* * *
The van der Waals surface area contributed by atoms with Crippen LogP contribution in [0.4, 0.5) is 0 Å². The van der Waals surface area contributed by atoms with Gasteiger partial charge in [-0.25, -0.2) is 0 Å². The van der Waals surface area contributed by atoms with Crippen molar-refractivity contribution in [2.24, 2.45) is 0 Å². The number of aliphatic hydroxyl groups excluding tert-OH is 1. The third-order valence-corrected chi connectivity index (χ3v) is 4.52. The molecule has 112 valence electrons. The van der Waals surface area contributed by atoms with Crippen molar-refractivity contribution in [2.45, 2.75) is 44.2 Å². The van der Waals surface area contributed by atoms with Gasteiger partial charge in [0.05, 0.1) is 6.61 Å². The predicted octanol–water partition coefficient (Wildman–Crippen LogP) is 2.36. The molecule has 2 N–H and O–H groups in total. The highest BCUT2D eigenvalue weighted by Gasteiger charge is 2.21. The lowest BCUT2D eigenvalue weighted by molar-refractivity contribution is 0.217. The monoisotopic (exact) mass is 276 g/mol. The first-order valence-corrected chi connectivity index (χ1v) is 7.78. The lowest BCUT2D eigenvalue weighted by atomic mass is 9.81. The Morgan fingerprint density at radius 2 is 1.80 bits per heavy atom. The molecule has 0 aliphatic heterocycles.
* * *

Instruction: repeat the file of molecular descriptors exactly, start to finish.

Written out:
The van der Waals surface area contributed by atoms with Crippen LogP contribution in [0.4, 0.5) is 0 Å². The van der Waals surface area contributed by atoms with Gasteiger partial charge in [-0.25, -0.2) is 0 Å². The van der Waals surface area contributed by atoms with Crippen molar-refractivity contribution in [2.24, 2.45) is 0 Å². The number of aliphatic hydroxyl groups excluding tert-OH is 1. The third-order valence-corrected chi connectivity index (χ3v) is 4.52. The molecule has 112 valence electrons. The van der Waals surface area contributed by atoms with Crippen molar-refractivity contribution in [2.45, 2.75) is 44.2 Å². The van der Waals surface area contributed by atoms with Gasteiger partial charge in [0.05, 0.1) is 6.61 Å². The predicted octanol–water partition coefficient (Wildman–Crippen LogP) is 2.36. The molecule has 2 N–H and O–H groups in total. The highest BCUT2D eigenvalue weighted by Gasteiger charge is 2.21. The lowest BCUT2D eigenvalue weighted by molar-refractivity contribution is 0.217. The monoisotopic (exact) mass is 276 g/mol. The first-order valence-corrected chi connectivity index (χ1v) is 7.78. The lowest BCUT2D eigenvalue weighted by atomic mass is 9.81. The Morgan fingerprint density at radius 2 is 1.80 bits per heavy atom. The molecule has 0 aliphatic heterocycles.